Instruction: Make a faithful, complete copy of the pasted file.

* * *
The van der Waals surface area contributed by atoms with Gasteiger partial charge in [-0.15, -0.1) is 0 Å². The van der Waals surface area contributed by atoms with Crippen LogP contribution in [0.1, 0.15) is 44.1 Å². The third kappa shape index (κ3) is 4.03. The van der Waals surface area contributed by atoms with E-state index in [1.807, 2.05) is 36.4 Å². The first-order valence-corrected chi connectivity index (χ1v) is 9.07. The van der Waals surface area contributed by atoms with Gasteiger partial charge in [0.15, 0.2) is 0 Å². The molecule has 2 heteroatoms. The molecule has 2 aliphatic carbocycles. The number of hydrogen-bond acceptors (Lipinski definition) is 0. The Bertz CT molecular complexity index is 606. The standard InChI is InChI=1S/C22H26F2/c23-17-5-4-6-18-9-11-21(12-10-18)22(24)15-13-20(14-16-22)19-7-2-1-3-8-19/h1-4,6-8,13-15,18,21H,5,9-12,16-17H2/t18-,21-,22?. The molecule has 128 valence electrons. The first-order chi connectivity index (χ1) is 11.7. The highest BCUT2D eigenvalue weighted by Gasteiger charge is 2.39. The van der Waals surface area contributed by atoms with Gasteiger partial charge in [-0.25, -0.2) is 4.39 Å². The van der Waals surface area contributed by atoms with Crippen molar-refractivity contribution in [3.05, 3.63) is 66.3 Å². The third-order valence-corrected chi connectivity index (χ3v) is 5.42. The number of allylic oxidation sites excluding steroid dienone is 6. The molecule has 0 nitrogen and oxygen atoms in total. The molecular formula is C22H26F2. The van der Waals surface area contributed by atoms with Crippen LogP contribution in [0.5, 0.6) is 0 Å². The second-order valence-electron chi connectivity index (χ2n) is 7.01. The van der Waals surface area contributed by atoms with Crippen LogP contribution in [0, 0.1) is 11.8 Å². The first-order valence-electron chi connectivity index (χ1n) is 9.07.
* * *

The van der Waals surface area contributed by atoms with Gasteiger partial charge in [-0.15, -0.1) is 0 Å². The van der Waals surface area contributed by atoms with Crippen LogP contribution in [0.1, 0.15) is 44.1 Å². The third kappa shape index (κ3) is 4.03. The van der Waals surface area contributed by atoms with E-state index in [1.807, 2.05) is 36.4 Å². The first-order valence-corrected chi connectivity index (χ1v) is 9.07. The van der Waals surface area contributed by atoms with Gasteiger partial charge in [0.15, 0.2) is 0 Å². The molecule has 2 heteroatoms. The molecule has 2 aliphatic carbocycles. The number of hydrogen-bond acceptors (Lipinski definition) is 0. The Bertz CT molecular complexity index is 606. The standard InChI is InChI=1S/C22H26F2/c23-17-5-4-6-18-9-11-21(12-10-18)22(24)15-13-20(14-16-22)19-7-2-1-3-8-19/h1-4,6-8,13-15,18,21H,5,9-12,16-17H2/t18-,21-,22?. The molecule has 128 valence electrons. The first-order chi connectivity index (χ1) is 11.7. The highest BCUT2D eigenvalue weighted by Gasteiger charge is 2.39. The van der Waals surface area contributed by atoms with Gasteiger partial charge in [-0.25, -0.2) is 4.39 Å². The van der Waals surface area contributed by atoms with Crippen molar-refractivity contribution in [3.05, 3.63) is 66.3 Å². The third-order valence-corrected chi connectivity index (χ3v) is 5.42. The number of allylic oxidation sites excluding steroid dienone is 6. The molecule has 0 nitrogen and oxygen atoms in total. The molecular formula is C22H26F2. The van der Waals surface area contributed by atoms with Crippen LogP contribution in [0.5, 0.6) is 0 Å². The second-order valence-electron chi connectivity index (χ2n) is 7.01. The van der Waals surface area contributed by atoms with Crippen LogP contribution in [0, 0.1) is 11.8 Å². The first-order valence-electron chi connectivity index (χ1n) is 9.07.